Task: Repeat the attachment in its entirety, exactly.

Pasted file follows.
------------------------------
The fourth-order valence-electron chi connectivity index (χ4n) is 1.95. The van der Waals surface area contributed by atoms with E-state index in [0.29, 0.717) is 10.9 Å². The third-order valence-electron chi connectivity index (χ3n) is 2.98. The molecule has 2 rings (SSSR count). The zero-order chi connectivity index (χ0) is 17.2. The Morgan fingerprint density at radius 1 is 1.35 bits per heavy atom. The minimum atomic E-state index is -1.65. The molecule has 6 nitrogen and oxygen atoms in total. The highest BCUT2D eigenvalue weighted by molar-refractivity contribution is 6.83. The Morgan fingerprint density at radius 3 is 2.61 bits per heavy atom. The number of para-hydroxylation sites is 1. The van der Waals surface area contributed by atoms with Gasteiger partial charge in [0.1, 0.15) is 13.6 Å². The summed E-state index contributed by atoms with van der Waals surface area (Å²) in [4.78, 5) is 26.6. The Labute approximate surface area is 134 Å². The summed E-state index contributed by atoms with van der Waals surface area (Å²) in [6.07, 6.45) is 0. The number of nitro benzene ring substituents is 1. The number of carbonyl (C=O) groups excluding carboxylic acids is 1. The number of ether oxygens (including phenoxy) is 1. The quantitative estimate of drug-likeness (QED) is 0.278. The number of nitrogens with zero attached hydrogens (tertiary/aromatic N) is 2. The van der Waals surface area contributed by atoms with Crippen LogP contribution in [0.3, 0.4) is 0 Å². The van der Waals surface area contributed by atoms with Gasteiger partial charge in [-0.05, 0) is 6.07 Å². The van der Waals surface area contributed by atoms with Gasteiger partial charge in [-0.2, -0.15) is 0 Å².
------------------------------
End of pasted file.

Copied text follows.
The fourth-order valence-electron chi connectivity index (χ4n) is 1.95. The van der Waals surface area contributed by atoms with E-state index in [0.29, 0.717) is 10.9 Å². The third-order valence-electron chi connectivity index (χ3n) is 2.98. The molecule has 2 rings (SSSR count). The zero-order chi connectivity index (χ0) is 17.2. The Morgan fingerprint density at radius 1 is 1.35 bits per heavy atom. The minimum atomic E-state index is -1.65. The molecule has 6 nitrogen and oxygen atoms in total. The highest BCUT2D eigenvalue weighted by molar-refractivity contribution is 6.83. The Morgan fingerprint density at radius 3 is 2.61 bits per heavy atom. The number of para-hydroxylation sites is 1. The van der Waals surface area contributed by atoms with Gasteiger partial charge in [0.1, 0.15) is 13.6 Å². The summed E-state index contributed by atoms with van der Waals surface area (Å²) in [4.78, 5) is 26.6. The Labute approximate surface area is 134 Å². The summed E-state index contributed by atoms with van der Waals surface area (Å²) in [6.07, 6.45) is 0. The number of nitro benzene ring substituents is 1. The number of carbonyl (C=O) groups excluding carboxylic acids is 1. The number of ether oxygens (including phenoxy) is 1. The quantitative estimate of drug-likeness (QED) is 0.278. The number of nitrogens with zero attached hydrogens (tertiary/aromatic N) is 2. The van der Waals surface area contributed by atoms with Crippen LogP contribution in [0.3, 0.4) is 0 Å². The van der Waals surface area contributed by atoms with Gasteiger partial charge in [-0.05, 0) is 6.07 Å². The van der Waals surface area contributed by atoms with Gasteiger partial charge in [-0.2, -0.15) is 0 Å².